DirecTV Drops Terrestrial Broadband13 Dec, 2002 By: Hive News
Just days after scuttling its merger with primary competitor Echostar, Hughes Electronics Corp. today announced that its DirecTV Broadband, Inc. subsidiary would close its terrestrial high-speed Internet service business in approximately 90 days.
Hughes acquired DirecTV Broadband, based in Cupertino, Calif., in April 2001. The service has 160,000 subscribers that DirecTV will transition to other DSL providers.
"The landscape of the terrestrial broadband industry has changed dramatically since we purchased this business nearly two years ago, and, despite continuing subscriber growth, DirecTV Broadband cannot operate profitably now or in the foreseeable future," said Eddy W. Hartenstein, chairman and CEO of DirecTV, Inc. "The immediate priority will be to work toward transitioning customers to alternative service providers as quickly as possible, to minimize customer disruptions."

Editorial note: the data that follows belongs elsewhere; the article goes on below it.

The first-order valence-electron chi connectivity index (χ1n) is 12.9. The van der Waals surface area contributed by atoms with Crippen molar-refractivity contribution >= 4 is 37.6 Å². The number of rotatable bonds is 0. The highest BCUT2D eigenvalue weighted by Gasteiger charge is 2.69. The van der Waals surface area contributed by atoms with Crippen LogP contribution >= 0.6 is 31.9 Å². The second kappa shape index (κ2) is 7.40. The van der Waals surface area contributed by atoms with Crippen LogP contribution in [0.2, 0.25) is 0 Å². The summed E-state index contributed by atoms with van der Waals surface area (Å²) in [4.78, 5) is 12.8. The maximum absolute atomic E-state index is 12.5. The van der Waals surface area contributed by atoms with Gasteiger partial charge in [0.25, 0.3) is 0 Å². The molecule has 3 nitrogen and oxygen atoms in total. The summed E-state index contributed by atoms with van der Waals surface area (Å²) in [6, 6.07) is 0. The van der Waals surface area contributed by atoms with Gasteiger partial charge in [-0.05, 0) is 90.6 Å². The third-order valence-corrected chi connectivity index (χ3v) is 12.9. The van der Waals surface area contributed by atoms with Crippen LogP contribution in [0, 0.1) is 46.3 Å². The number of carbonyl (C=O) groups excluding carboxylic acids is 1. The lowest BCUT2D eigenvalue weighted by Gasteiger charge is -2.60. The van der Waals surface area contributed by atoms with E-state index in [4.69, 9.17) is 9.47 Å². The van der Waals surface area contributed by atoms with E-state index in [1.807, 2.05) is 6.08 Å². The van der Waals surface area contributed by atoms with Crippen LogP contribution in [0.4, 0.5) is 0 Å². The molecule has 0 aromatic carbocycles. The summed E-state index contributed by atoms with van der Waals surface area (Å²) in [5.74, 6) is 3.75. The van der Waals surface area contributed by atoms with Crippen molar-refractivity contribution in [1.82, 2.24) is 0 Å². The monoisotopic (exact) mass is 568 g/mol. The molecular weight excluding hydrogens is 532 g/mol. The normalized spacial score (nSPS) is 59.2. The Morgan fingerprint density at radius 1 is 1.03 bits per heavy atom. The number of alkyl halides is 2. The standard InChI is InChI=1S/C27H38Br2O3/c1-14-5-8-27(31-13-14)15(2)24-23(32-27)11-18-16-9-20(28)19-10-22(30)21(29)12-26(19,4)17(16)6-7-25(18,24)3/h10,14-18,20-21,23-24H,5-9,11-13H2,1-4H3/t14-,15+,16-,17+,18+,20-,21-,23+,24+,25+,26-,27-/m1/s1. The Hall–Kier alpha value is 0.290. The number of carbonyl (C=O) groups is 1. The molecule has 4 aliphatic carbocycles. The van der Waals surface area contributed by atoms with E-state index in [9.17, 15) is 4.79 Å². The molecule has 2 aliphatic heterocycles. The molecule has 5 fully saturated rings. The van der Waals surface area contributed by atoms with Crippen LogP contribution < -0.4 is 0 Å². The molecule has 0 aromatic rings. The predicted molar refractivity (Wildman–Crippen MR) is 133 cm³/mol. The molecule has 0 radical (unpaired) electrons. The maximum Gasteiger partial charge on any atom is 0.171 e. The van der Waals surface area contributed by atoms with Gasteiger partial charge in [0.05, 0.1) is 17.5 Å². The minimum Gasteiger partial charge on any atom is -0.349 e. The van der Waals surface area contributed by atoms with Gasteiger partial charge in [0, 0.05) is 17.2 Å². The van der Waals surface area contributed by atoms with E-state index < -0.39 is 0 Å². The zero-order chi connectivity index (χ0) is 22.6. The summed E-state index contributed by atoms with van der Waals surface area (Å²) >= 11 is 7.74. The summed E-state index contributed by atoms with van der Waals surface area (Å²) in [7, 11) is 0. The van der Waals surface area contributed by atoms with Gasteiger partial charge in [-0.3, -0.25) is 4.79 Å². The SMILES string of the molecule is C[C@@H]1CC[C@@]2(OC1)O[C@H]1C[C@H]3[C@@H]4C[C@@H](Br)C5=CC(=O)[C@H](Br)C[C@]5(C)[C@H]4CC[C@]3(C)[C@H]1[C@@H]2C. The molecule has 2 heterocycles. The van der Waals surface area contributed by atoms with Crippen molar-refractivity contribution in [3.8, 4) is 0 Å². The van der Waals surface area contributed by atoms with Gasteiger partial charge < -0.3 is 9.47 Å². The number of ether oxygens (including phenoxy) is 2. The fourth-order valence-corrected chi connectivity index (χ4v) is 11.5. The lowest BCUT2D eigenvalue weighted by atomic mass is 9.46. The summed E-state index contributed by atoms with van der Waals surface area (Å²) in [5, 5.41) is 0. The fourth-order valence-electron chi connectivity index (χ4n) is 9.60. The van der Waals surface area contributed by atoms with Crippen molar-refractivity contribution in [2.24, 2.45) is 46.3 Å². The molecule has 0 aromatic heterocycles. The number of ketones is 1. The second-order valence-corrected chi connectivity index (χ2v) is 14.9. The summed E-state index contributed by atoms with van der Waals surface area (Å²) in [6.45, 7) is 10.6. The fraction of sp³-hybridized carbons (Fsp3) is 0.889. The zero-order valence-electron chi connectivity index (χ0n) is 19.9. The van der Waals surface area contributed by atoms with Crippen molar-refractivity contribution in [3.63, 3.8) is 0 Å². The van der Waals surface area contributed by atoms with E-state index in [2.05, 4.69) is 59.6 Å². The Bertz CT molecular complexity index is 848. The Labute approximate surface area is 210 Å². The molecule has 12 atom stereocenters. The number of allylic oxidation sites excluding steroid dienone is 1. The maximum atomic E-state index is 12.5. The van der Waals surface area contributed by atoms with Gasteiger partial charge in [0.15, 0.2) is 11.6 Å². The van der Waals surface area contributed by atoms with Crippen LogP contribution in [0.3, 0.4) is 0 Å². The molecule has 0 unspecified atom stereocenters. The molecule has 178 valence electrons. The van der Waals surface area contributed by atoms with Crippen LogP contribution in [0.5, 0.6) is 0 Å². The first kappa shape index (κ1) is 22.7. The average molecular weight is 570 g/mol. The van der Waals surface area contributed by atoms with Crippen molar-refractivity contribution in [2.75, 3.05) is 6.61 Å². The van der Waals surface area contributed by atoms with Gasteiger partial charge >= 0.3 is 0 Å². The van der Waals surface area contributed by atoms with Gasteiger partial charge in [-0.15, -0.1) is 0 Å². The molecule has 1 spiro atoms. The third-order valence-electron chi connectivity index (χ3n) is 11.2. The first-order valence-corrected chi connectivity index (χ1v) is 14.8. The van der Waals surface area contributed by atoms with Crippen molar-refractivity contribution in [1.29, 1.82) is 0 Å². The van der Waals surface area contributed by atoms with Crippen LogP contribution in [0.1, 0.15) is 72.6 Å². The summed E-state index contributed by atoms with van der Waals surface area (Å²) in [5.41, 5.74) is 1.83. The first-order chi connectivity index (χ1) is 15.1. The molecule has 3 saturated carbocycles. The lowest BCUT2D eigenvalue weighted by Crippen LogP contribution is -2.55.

As a result of this action, Hughes expects to record a fourth quarter 2002 EBITDA charge of between $100 million and $150 million. Roughly half of DirecTV Broadband's 400 employees were notified of layoff today, with a minimum of 60 days notice during which time they will continue to be paid, followed by receipt of a severance package. The remaining employees will work with customers during the approximate 90-day transition process and to wind down business operations.
"Hughes and its subsidiaries have worked steadily over the past months to improve our businesses in anticipation of the merger with Echostar," said Jack A. Shaw, president and CEO of Hughes. "When the merger agreement was terminated earlier this week, we promised our shareholders and customers that we would move quickly to strengthen the profitability and efficiency of our company. This decision by DirecTV Broadband is the first of those moves."
Hughes will continue to offer its Direcway satellite-delivered consumer broadband service, which has 160,000 subscribers. The company will continue to add new Direcway customers but will not increase the subscriber base aggressively in the near term to avoid the cash requirements from the subscriber acquisition costs.